HSP70 consists of two highly conserved domain structures: a 45 kDa N-terminal nucleotide binding domain (NBD) and a 25 kDa C-terminal substrate binding domain (SBD), which undergo reciprocal allosteric interactions induced by ligand binding [19]. The NBD is structurally similar to actin and hexokinase, and it consists of two lobes, each containing two subdomains [20]. These lobes form a cleft that binds ATP with a nucleotide binding cassette that is related to those in hexokinase and actin [20]. The SBD consists of a β-sandwich subdomain and an α-helical lid with the substrate binding site located in the β-sandwich subdomain [18]. Both the NBD and the SBD are critical for chaperone function, which are connected by a short flexible linker [19]. As one of molecular chaperones, HSP70 has multiple responsibilities during normal growth. It assists in the folding of newly synthesized proteins [13, 21, 22], the subcellular transport of proteins and vesicles [23], the formation and dissociation of complexes [24], and the degradation of unwanted proteins [25]. HSP70 which carries out these widely divergent functions arises from three different conformations. HSP70 adopts three different conformations, one in the absence of nucleotide, one with ADP bound, and one with ATP bound. Many of the functions of HSP70 depend on crosstalk between the SBD and NBD, and ATP influences substrate binding [26]. Nonnative substrates with exposed hydrophobic stretches within an accessible polypeptide backbone associate transiently with HSP70 via its SBD. ATP binding to the NBD triggers opening of the SBD binding pocket, decreasing affinity for polypeptide substrates, and accelerating both on and off rates. Reciprocally, substrate binding induces ATP hydrolysis, “closing” the SDB and thus stabilizing the substrate-HSP70 complex [27, 28]. It is this cycle of rapid but controlled binding and release of the substrate that fosters folding and assembly with partner proteins while preventing aggregation of substrates [29]. HSP70 also is essentially a protein unfolding machine, which binds and releases stretches of hydrophobic amino acids in a regulated, ATP-hydrolysis-driven cycle [30]. A global conformational change is triggered by ATP binding that expels the bound substrate; conversely, substrate binding triggers a conformational change that stimulates the hydrolysis of ATP. ATP hydrolysis in HSP70 is thought to be a major determinant of chaperone function. Cochaperones regulated their interactions with nucleotides and substrate proteins [31]. Thus, HSP70s are part of a multiprotein complex that utilizes coordinated ATPase activity and multiple cochaperone partners to shape interactions with misfolded substrates [32]. For these reasons, recent studies have investigated the fact that HSP70s have emerged as critical regulators of proteins associated with neurodegenerative disease pathologies, acting as a potential drug target.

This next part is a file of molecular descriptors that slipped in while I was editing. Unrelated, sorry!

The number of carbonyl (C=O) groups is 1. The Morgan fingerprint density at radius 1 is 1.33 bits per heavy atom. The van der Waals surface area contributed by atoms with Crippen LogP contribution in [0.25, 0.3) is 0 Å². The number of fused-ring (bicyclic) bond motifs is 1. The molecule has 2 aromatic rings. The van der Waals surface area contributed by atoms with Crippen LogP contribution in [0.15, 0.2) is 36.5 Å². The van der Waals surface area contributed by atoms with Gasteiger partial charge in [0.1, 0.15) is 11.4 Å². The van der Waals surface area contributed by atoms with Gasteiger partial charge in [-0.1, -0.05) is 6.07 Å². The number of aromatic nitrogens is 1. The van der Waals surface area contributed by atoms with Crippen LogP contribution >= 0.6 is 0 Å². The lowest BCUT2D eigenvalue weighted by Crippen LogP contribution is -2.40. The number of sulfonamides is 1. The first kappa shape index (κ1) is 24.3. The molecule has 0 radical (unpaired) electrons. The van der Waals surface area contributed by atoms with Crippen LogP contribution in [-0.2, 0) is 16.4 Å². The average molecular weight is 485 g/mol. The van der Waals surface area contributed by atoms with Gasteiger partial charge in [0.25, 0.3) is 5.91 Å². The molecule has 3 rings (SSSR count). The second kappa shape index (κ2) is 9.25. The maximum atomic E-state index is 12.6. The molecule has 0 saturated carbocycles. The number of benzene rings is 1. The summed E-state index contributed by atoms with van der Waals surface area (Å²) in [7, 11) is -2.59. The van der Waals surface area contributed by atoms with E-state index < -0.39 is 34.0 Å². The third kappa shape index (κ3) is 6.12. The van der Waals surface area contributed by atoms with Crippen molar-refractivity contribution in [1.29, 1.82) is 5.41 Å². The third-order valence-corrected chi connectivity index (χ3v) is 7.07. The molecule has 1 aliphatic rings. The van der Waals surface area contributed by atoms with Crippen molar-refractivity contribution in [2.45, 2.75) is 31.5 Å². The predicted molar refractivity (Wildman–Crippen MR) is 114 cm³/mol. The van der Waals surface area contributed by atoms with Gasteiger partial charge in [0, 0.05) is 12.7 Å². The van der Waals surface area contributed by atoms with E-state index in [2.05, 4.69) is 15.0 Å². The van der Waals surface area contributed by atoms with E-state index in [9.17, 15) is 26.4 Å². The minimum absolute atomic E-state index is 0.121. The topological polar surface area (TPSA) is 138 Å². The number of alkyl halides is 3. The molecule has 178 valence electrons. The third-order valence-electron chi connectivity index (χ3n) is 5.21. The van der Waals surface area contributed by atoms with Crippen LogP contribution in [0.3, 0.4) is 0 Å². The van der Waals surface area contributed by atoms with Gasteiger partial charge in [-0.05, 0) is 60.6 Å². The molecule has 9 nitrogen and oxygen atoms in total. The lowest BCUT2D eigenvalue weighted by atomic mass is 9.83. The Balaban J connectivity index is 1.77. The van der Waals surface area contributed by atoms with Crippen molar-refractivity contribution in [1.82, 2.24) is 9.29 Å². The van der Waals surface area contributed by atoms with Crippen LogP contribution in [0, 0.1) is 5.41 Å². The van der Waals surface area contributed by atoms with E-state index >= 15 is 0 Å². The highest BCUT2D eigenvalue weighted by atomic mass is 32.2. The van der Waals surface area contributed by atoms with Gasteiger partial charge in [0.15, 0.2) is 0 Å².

3. HSP70 in the Pathogenesis of AD

3.1. HSP70 Plays Cytoprotective Roles in AD by Inhibition of Aβ Oligomerization

Abundant extraneuronal deposit of amyloid-beta (Aβ) is the major pathological hallmark and plays an early important pathologic role in the development of AD. Self-assembly of Aβ produces a number of distinctive structures, such as dimmers, oligomers, unstructured aggregates, and characteristic amyloid fibrils. Oligomers are believed to be the most neurotoxic and important in the development of AD [33, 34]. Many previous studies widely accepted that Aβ aggregates trigger a series of downstream events such as plaque deposition, tau hyperphosphorylation, inflammation, loss of synaptic structure and function, and death of susceptible neurons, which was deemed as “amyloid cascade hypothesis” [33, 3537]. Theoretically, HSP70 suppresses the aggregation of Aβ to impede the pathological process of AD. Overexpression of HSP70 which inhibits the aggregation of Aβ and ameliorates the corresponding disease symptoms had been widely accepted [6, 9]. What is the molecular mechanism used by HSP70 to inhibit Aβ self-assembly? Current models suggest that HSP70 would recognize the oligomers and modify their conformation. Exposed hydrophobic regions in oligomers are “flags” to trigger HSP70 recognition and subsequent reorganization [11].

3.2. HSP70 Plays Cytoprotective Roles in AD by Enhancing the Clearance of Aβ

Aβ is widely considered to be the major toxic agent in the pathogenesis of AD. It is undeniable that enhancing the clearance of Aβ could suppress the progression of AD. HSP70 overexpression effectively protecting neurons from intracellular accumulation of Aβ through promoting the clearance of Aβ had been reported in a number of studies [9]. Aβ is cleared from the brain through enzyme mediated degradation, phagocytosis by microglia and astrocytes, and transport into the blood and lymph nodes. HSP70 is attributable to the stimulation of Aβ clearance through upregulation of expression of insulin degrading enzyme (IDE) and TGF-β1. IDE is an Aβ-degrading enzyme that motivates the clearance of Aβ. TGF-β1 as a key cytokine regulating the response of the brain to injury and inflammation has also been suggested to suppress the progression of AD. TGF-β1 stimulates Aβ clearance through activation of phagocytic microglia.

3.3. HSP70 Plays Cytoprotective Roles in AD by Restoring Tau Homeostasis